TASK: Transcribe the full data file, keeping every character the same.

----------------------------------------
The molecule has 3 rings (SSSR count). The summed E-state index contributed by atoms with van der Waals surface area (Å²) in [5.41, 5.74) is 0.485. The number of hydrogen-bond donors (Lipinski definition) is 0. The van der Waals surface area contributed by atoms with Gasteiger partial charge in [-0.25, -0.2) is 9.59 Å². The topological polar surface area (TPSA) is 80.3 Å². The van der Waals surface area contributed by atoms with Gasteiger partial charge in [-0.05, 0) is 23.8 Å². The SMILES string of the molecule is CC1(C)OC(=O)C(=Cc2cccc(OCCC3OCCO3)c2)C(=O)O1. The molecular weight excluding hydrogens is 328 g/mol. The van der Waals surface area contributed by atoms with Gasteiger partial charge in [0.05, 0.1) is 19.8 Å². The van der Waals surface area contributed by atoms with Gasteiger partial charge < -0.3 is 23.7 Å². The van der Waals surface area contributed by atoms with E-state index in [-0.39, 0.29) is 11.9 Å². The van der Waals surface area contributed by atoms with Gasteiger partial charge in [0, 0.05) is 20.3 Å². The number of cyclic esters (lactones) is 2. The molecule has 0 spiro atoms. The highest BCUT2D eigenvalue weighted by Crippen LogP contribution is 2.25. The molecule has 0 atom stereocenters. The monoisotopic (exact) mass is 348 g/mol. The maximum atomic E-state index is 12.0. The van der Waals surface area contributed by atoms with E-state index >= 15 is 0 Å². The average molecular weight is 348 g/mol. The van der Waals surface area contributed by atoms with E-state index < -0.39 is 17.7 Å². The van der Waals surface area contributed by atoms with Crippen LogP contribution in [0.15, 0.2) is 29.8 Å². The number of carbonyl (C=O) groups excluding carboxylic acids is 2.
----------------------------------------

The molecule has 3 rings (SSSR count). The summed E-state index contributed by atoms with van der Waals surface area (Å²) in [5.41, 5.74) is 0.485. The number of hydrogen-bond donors (Lipinski definition) is 0. The van der Waals surface area contributed by atoms with Gasteiger partial charge in [-0.25, -0.2) is 9.59 Å². The topological polar surface area (TPSA) is 80.3 Å². The van der Waals surface area contributed by atoms with Gasteiger partial charge in [-0.05, 0) is 23.8 Å². The SMILES string of the molecule is CC1(C)OC(=O)C(=Cc2cccc(OCCC3OCCO3)c2)C(=O)O1. The molecular weight excluding hydrogens is 328 g/mol. The van der Waals surface area contributed by atoms with Gasteiger partial charge in [0.05, 0.1) is 19.8 Å². The van der Waals surface area contributed by atoms with Gasteiger partial charge < -0.3 is 23.7 Å². The van der Waals surface area contributed by atoms with E-state index in [-0.39, 0.29) is 11.9 Å². The van der Waals surface area contributed by atoms with Gasteiger partial charge in [0, 0.05) is 20.3 Å². The number of cyclic esters (lactones) is 2. The molecule has 0 spiro atoms. The highest BCUT2D eigenvalue weighted by Crippen LogP contribution is 2.25. The molecule has 0 atom stereocenters. The monoisotopic (exact) mass is 348 g/mol. The maximum atomic E-state index is 12.0. The van der Waals surface area contributed by atoms with E-state index >= 15 is 0 Å². The average molecular weight is 348 g/mol. The van der Waals surface area contributed by atoms with E-state index < -0.39 is 17.7 Å². The van der Waals surface area contributed by atoms with Crippen LogP contribution in [0.15, 0.2) is 29.8 Å². The number of carbonyl (C=O) groups excluding carboxylic acids is 2.